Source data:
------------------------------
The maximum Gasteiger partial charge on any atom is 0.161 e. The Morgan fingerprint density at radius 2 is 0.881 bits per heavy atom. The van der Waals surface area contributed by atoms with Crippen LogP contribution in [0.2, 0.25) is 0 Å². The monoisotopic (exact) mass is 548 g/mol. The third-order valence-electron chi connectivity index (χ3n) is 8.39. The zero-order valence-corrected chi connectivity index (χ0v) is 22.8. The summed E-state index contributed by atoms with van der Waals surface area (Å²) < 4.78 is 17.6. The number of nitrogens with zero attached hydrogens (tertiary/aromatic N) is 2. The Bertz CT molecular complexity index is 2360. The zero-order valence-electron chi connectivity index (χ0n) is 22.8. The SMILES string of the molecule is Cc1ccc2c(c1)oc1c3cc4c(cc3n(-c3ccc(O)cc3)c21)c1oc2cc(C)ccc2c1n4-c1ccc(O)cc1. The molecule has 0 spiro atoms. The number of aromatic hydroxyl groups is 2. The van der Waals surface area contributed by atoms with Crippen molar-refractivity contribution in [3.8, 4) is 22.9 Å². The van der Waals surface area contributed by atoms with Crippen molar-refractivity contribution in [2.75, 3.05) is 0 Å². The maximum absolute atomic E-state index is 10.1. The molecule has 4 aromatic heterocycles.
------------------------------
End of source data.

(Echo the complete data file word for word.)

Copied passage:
The maximum Gasteiger partial charge on any atom is 0.161 e. The Morgan fingerprint density at radius 2 is 0.881 bits per heavy atom. The van der Waals surface area contributed by atoms with Crippen LogP contribution in [0.2, 0.25) is 0 Å². The monoisotopic (exact) mass is 548 g/mol. The third-order valence-electron chi connectivity index (χ3n) is 8.39. The zero-order valence-corrected chi connectivity index (χ0v) is 22.8. The summed E-state index contributed by atoms with van der Waals surface area (Å²) < 4.78 is 17.6. The number of nitrogens with zero attached hydrogens (tertiary/aromatic N) is 2. The Bertz CT molecular complexity index is 2360. The zero-order valence-electron chi connectivity index (χ0n) is 22.8. The SMILES string of the molecule is Cc1ccc2c(c1)oc1c3cc4c(cc3n(-c3ccc(O)cc3)c21)c1oc2cc(C)ccc2c1n4-c1ccc(O)cc1. The molecule has 0 spiro atoms. The number of aromatic hydroxyl groups is 2. The van der Waals surface area contributed by atoms with Crippen molar-refractivity contribution in [3.8, 4) is 22.9 Å². The van der Waals surface area contributed by atoms with Crippen molar-refractivity contribution in [2.75, 3.05) is 0 Å². The maximum absolute atomic E-state index is 10.1. The molecule has 4 aromatic heterocycles.